LHR Terminal 5: the major opportunity Aug/Sep 2005
In 2008, after some 30–plus years of planning, Heathrow’s fifth terminal is due to open. The topping–out ceremony took place recently so the building is now watertight. It has been agreed that British Airways will move all its Heathrow services into the new terminal along with those of most of its global partners.
At the moment the company operates services from all the other four terminals although most of its short haul services are operated from Terminal 1 and long haul (plus Paris and Amsterdam) from Terminal 4. As the new terminal is some five years later than was really required BA and partner services have been forced to operate from diverse terminals. This delay has created significant inefficiencies in the carriers operations at its home base.
The move will give the company a very strong boost in productivity at Heathrow. It will certainly help in its aim to simplify its business at the very base of its business itself.
The cost saving from combining operations into one terminal at the moment is unknown — although next year BA may come up with some realistic figures — but is likely to be substantial.
Moving all its operations (and those of its partners) into a single terminal allows it to rethink how a terminal operates and re–engineer its ground traffic flow management.
Simplification and empowerment
The company’s strategy revolves around simplification, customer empowerment and cost savings in areas invisible or hidden from the customer. We would envisage that in the new terminal BA and the airport operator BAA in coordination redevelop the traditional flow of traffic through check–in to gate.
BA will force (aka encourage) more of its passengers to book, ticket and generate boarding cards online (and incidentally increasingly move to charge those who do not).
It is feasible to imagine that BA will further develop customer empowerment for those who have used all the online services to allow them to move directly from kerbside to airside (via a bag drop–off point if necessary) by no more than electronic access.
Security of course cannot be compromised and it seems nigh impossible to generate any savings of time or effort from what will continue to be a bottleneck in traffic flows through any airport.
However, there are some possibly very good savings to be made from reducing and redirecting staff resources in the check in process.
The single terminal operation will additionally allow significant improvements in transfer baggage handling and tracking. It is likely also significantly to improve minimum transfer times. Although this is unlikely to provide sufficient savings to allow BA to compete effectively against the likes of Air France/KLM at Paris CDG and Amsterdam or Lufthansa at Frankfurt and Munich for transfer traffic and hub–and–spoke operations (even if it really wanted to) it is likely to improve the value and yield of such traffic it accepts.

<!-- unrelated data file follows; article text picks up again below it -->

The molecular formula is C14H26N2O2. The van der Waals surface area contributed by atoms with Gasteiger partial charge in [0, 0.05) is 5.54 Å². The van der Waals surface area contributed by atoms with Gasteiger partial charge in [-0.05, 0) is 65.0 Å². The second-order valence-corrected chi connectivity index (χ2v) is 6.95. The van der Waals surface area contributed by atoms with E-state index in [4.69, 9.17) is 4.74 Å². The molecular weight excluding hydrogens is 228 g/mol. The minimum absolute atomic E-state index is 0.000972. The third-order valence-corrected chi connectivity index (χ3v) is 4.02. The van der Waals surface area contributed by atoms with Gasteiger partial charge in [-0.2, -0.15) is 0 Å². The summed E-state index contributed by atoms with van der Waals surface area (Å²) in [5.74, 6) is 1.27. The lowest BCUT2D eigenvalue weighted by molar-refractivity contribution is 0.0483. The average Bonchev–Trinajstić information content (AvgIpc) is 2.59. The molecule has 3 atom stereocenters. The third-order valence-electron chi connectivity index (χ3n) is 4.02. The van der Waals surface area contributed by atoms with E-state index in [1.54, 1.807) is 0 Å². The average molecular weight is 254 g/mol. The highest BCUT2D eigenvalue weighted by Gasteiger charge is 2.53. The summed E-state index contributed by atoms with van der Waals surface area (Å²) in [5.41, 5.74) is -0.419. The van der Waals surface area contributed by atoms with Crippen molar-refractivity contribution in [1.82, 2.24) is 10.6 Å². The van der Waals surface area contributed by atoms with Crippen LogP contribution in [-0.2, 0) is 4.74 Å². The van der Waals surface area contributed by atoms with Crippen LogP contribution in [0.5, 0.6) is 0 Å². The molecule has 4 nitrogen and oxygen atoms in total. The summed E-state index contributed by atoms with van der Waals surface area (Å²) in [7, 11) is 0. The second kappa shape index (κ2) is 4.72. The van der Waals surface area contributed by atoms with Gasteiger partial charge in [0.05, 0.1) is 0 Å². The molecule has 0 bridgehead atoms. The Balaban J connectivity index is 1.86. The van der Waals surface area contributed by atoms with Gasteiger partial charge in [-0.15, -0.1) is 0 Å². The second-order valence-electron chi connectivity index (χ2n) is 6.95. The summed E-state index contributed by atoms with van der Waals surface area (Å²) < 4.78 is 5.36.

Crewing, line maintenance, operations, catering: all will be directed to one end of the airfield which will remove some logistic inefficiencies from the current position.
There should also be some efficiencies to gain in the use of office and other behind–the–scenes space within the terminal and consolidation of lounge and premium customer services — not only its own but also those of its oneworld partners.
The move to Terminal 5 has been seen by some observers as an opportunity to tackle remaining restrictive working practices at the airline, or even to de–unionise the company.
The difficulties of this approach are amply illustrated by the ongoing dispute at Gate Gourmet, BA’s independent catering supplier.
Following the dismissal of 670 strikers at Gate Gourmet (the former Swissair unit, now owned by Texas Pacific Group), all BA’s flights have been left without in–flight catering,and, worse, BA workers joined an illegal sympathy strike in early September, causing flights to and from Heathrow to be halted for days, costing the airline up to £40m and doing considerable damage to its reputation after similar labour troubles in the two previous summers.
The Transport and General Workers' union represents the Gate Gourmet workers and thousands of BA’s Heathrow ground staff.
Against a background of internal power struggles at the union, the T&G leader Tony Woodley was under pressure to be seen to be tough in defence of members at Gate Gourmet (despite the firm being on track to lose £25m at Heathrow this year, a loss partly blamed on the contract signed with BA).
BA was dragged into the dispute as Woodley argued that the airline trade unionists could not let one of BA’s big suppliers treat its workers badly. An ulterior motive was also to remind the airline of the power of the union in the holiday peak season.